Force India was once again best of the rest with Adrian Sutil finishing 7th and Paul di Resta 11th. The Scot was confident of finishing higher up the field had the safety car not ruined his strategy. Despite the misfortune, Force India now sit just three points behind Sauber in the championship and will be confident of claiming sixth place in what has been a remarkable turnaround for the Silverstone based team.

Felipe Massa’s race got steadily worse as a puncture forced him to make an additional stop. He eventually finished eighth having passed Vitaly Petrov on the final lap. The Russian had to slow on the final tour after brake problems and he parked his R31 shortly after finishing the race. Pastor Maldonado, who came under fire after his antics on Saturday, claimed his maiden F1 point in 10th, meaning that Williams now have 5 points, still a sorry statistic for one of F1’s great teams.

Kamui Kobayashi finished 12th after he lost several place under the safety car, whilst both Team Lotus cars finished ahead of Rubens Barrichello, after he pitted for repairs following contact with Kobayashi at the Bus Stop chicane. Home favourite Jerome d’Ambrosio finished ahead of his team mate, whilst Vitantonio Liuzzi was last of the classified runners. Retirements included Hamilton, Perez (damaged rear suspension), Ricciardo and both Toro Rosso drivers; neither Alguersuari nor Buemi were to blame for their inability to finish. Alguersuari was frustrated with the Turn one collision after his best ever qualifying in 6th, whilst Buemi was more aggrieved. The Swiss driver said “Perez tried to pass me and simply drove into the back of me, which completed destroyed my rear wing and I had no option but to bring the car back to the pits to retire. I really can’t understand what he was doing, as I was clearly ahead of him: it was as though he forgot to brake”

Monza is the next challenge that lies ahead for the F1 circus and it has been widely labelled as Red Bull’s weakest circuit. Still, Spa was meant to be their second weakest track and look what happened…

The Belgian Grand Prix Spa-Francorchamps, Belgium; 44 laps; 308.052km; Weather: Dry Classified: Pos Driver Team Time
 1.  Vettel        Red Bull-Renault           1h26.44.893
 2.  Webber        Red Bull-Renault           +     3.741
 3.  Button        McLaren-Mercedes           +     9.669
 4.  Alonso        Ferrari                    +    13.022
 5.  Schumacher    Mercedes                   +    47.464
 6.  Rosberg       Mercedes                   +    48.674
 7.  Sutil         Force India-Mercedes       +    59.713
 8.  Massa         Ferrari                    +  1m06.076
 9.  Petrov        Renault                    +  1m11.917
10.  Maldonado     Williams-Cosworth          +  1m17.615
11.  Di Resta      Force India-Mercedes       +  1m23.994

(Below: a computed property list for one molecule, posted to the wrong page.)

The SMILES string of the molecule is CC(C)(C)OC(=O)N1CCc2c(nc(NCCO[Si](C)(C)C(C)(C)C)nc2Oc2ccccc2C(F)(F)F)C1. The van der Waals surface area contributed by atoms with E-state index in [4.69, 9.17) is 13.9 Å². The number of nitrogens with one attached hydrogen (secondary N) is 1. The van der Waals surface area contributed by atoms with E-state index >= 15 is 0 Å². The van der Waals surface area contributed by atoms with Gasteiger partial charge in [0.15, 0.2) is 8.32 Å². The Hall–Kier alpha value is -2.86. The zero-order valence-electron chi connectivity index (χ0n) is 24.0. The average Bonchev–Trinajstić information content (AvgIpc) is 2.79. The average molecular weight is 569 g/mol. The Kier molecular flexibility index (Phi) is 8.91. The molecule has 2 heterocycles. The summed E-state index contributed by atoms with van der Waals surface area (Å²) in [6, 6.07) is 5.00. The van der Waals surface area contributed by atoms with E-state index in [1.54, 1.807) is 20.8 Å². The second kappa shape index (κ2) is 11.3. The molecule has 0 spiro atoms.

12.  Kobayashi     Sauber-Ferrari             +  1m31.976
13.  Senna         Renault                    +  1m32.985
14.  Trulli        Lotus-Renault              +     1 lap
15.  Kovalainen    Lotus-Renault              +     1 lap
16.  Barrichello   Williams-Cosworth          +     1 lap
17.  D'Ambrosio    Virgin-Cosworth            +     1 lap
18.  Glock         Virgin-Cosworth            +     1 lap
19.  Liuzzi        HRT-Cosworth               +     1 lap

Fastest lap: Webber, 1:49.883

Not classified/retirements: Driver Team On lap/reason
Perez         Sauber-Ferrari               27 - Rear suspension
Ricciardo     HRT-Cosworth                 13 - Rear problems
Hamilton      McLaren-Mercedes             12 - Accident damage
Buemi         Toro Rosso-Ferrari           6 - Accident damage
Alguersuari   Toro Rosso-Ferrari           1 - Accident damage
Drivers: 
 1.  Vettel       259
 2.  Webber       167
 3.  Alonso       157
 4.  Button       149
 5.  Hamilton     146
 6.  Massa         74
 7.  Rosberg       56
 8.  Schumacher    42
 9.  Petrov        34
10.  Heidfeld      34
11.  Kobayashi     27
12.  Sutil         24
13.  Buemi         12
14.  Alguersuari   10
15.  Di Resta       8
16.  Perez          8
17.  Barrichello    4
18.  Maldonado      1

The Belgian Grand Prix Spa-Francorchamps, Belgium; 44 laps; 308.052km; Weather: Dry conditions. Classified: Pos Driver Team Time 1. Vettel Red Bull-Renault 1h26.44.893 2. Webber Red Bull-Renault + 3.741 3. Button McLaren-Mercedes + 9.669 4. Alonso Ferrari + 13.022 5. Schumacher Mercedes + 47.464 6. Rosberg Mercedes + 48.674 7. Sutil Force India-Mercedes + 59.713 8. Massa Ferrari + 1m06.076 9. Petrov Renault + 1m11.917 10. Maldonado Williams-Cosworth + 1m17.615 11. Di Resta Force India-Mercedes + 1m23.994 12. Kobayashi Sauber-Ferrari + 1m31.976 13. Senna Renault + 1m32.985 14. Trulli Lotus-Renault + 1 lap 15. Kovalainen Lotus-Renault + 1 lap 16. Barrichello Williams-Cosworth + 1 lap 17. D'Ambrosio Virgin-Cosworth + 1 lap 18. Glock Virgin-Cosworth + 1 lap 19. Liuzzi HRT-Cosworth + 1 lap Fastest lap: Webber, 1m48.883 Not classified/retirements: Driver Team On lap Perez Sauber-Ferrari 27 Ricciardo HRT-Cosworth 13 Hamilton McLaren-Mercedes 12 Buemi Toro Rosso-Ferrari 6 Alguersuari Toro Rosso-Ferrari 1